You’ve heard of “strategy” – and you’ve certainly heard of “execution.” But have you ever wondered how an organization figures out exactly what it’s going to do every day to execute on its strategy? Or why so much of that day-to-day seems like it comes straight out of an episode of The Office or a Dilbert cartoon? Or if there’s anything we can do about it?
Your strategy - the problem you’re trying to solve, who you’re solving it for, and why - shapes every decision that happens in your organization. Clarity of what the organization does and does not do, and commitment to that clarity, are required to ensure that the daily activities can be performed well and managed for quality over time.
Your operating model is the set of guidelines and expectations that allow you to monitor and manage day-to-day execution. The operating model defines what processes are needed to get the job done, but not exactly how those processes are performed. It tells you what role in your organization has decision-making power over a process, who is in charge of making sure that process is performed well, and exactly how they will know the process is doing what it should. In short, it’s a map or a plan that lets the organization stay healthy over time.
Service organizations rely on people to follow processes that result in mission fulfillment. These processes are supported by technology and tools that help get the job done. The capacity of an organization is the ability of all people at the organization to execute consistently, and well. These elements — people, processes, technology and tools, and capacity management — make up the operating system.
Early stage organizations are often characterized as “entrepreneurial” and “scrappy” with a “can-do” attitude that tackles every new problem expecting to solve it through pure energy and determination. Organizations that are early stage can face unique challenges in their operations. They should remain aware of the importance of early stage flexibility and autonomy, as well as the ways in which flexibility and autonomy are impacted by operational decisions to standardize.
Maturing organizations have committed to a strategy and are beginning to document their processes. They are characterized by a move toward consistency and measurement. Typically these moves are driven by external forces — a large grant or dramatically increased demand for services — but are sometimes undertaken proactively when leadership believes there will soon be a big change in external forces.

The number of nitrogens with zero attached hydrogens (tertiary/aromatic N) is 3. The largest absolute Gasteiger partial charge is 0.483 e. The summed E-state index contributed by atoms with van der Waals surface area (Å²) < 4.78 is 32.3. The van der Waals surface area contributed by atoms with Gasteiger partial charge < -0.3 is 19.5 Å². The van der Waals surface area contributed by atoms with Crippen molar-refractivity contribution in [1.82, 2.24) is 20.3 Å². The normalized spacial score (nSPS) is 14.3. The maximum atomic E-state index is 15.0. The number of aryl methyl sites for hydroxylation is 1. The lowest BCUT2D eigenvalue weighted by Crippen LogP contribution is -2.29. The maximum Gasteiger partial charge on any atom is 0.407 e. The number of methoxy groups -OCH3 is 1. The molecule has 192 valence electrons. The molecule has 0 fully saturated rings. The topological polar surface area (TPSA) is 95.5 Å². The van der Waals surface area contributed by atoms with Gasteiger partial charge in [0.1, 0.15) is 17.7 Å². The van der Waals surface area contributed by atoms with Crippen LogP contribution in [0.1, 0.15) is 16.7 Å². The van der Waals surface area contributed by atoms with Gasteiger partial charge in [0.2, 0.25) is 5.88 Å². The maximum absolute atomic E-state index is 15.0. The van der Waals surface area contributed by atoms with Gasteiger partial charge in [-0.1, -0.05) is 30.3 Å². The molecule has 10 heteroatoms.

Mature organizations have committed to a strategy, have documented their processes, and are mostly engaged in extending their reach and seeking more efficient, effective ways of getting their work done. They are characterized by a focus on governance and protecting their operational alignment to perpetuate their ability to provide services.
In the third part of this series, we discuss two different definitions of capacity that are tightly inter-related. Strategic capacity is the overall capability of leadership to ensure ongoing health and stability in an organization. Operational capacity is concerned with the finite resources that enable and simultaneously act as constraints on service delivery.
Almost everyone has an instinctive understanding of money as an element of operational capacity, and that instinct isn’t a bad starting point for thinking about budget’s impact on capacity in an organization. Moving toward operational excellence means moving away from constantly focusing on the “right now” and designing and re-visiting operations from an “over time” or “ongoing” mindset, and to use available money more effectively as a resource while planning for its related constraints.